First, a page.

Sep 3 2021
Proposed Health Ordinance Asks Douglas County To Provide Hotel Rooms Or Other Offsite Quarantine Places For Homeless Shelters, Other People Living In Groups | News, Sports, Jobs
photo by: Mike Yoder
Douglas County leaders will soon consider a health ordinance calling on the county to provide funds and resources to support off-site quarantine places for collective living spaces such as homeless shelters.
As part of its Wednesday meeting, the Douglas County Commission will consider a public health emergency order providing non-collective shelter options such as dormitories, hotels and motels to shelters and other such agencies in order to limit the spread of COVID-19.
In a note to the committee, the director of emergency management, Robert Bieniecki, says that in recent weeks, community agencies serving the homeless and precarious have had to provide temporary isolation housing to those who have tested positive for COVID-19. Bieniecki says social distancing measures at these agencies have significantly limited the ability to provide adequate spaces in these facilities that do not endanger staff, other clients and the community at large.
As Journal-World recently reported, executives at Lawrence Community Shelter earlier this year announced plans to increase the capacity of the main building in East Lawrence, but then changed those plans after an increase in prices. cases of COVID due to the more contagious Delta variant. Specifically, leaders said the shelter’s capacity will remain at 40 so the shelter has room to quarantine and isolate people exposed to the virus or tested positive.
The refuge has the capacity to serve 125 people most of the time and 140 people during the winter. It initially reduced its capacity to 65 people in August 2019 due to budget issues and changes to its staffing model following an external review commissioned by the city and county. Then it further reduced the number of people housed in its main building to a maximum of 40 amid the coronavirus pandemic. The shelter received federal coronavirus relief funding to help run a temporary hotel shelter program earlier in the pandemic, which allowed it to serve additional guests beyond those allowed at its facility, but this program ended on April 1.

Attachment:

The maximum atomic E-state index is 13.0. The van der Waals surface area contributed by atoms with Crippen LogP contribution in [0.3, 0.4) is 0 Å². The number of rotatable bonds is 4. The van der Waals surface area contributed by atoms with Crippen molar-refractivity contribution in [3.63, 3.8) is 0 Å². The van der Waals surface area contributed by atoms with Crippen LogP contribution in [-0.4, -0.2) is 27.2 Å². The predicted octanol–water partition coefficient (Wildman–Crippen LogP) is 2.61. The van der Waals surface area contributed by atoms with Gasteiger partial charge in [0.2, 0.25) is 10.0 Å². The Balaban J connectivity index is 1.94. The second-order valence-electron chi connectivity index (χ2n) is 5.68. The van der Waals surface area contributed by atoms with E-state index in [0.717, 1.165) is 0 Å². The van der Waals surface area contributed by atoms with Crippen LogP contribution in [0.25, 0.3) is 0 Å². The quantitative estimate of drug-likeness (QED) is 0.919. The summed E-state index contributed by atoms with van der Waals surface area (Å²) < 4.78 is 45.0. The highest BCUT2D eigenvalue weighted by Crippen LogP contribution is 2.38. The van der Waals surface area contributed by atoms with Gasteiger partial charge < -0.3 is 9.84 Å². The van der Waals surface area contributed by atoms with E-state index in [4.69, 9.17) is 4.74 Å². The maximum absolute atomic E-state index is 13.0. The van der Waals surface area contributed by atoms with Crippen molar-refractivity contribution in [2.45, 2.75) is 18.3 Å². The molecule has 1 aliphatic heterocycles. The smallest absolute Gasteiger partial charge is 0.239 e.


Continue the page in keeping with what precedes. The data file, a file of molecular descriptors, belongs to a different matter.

Bieniecki says in the memo that, based on consultation with the housing and social services branch of the United Command – a group of health and government officials working to tackle the pandemic – and health councils County of Lawrence-Douglas, the most feasible solution for future isolation is to temporarily accommodate guests in hotel rooms for the designated period of time.
The proposed health ordinance states in part that Douglas County will support non-collective accommodation options for community members who are homeless, members of treatment programs or those who live, work or are exposed to places. gathering, as well as members of their household. This does not include those incarcerated in the Douglas County Jail.
County support would include funding to pay for space in college dorms and hotel and motel facilities. This would also include the management of shelters and support to non-clustered sites, including feeding, laundry and cleaning operations, as well as coordinating the larger system of quarantine and isolation procedures.
If the commission approves the proposed order, county spokesperson Karrey Britt said the Douglas County government would provide the financial and other support listed in the order using funds from the Federal Emergency Management Agency ( FEMA) or the American Rescue Plan Act (ARPA) if possible. The ordinance would go into effect at 12:01 a.m. on September 9 and would remain in effect unless canceled or changed by the health worker or county commission.
The county committee will meet at 5:30 p.m. on Wednesday at the County Courthouse, 1100 Massachusetts St. Residents can attend the meeting in person, virtually, or by phone, and more information on these options is available at douglascountyks.org/commission/meetings.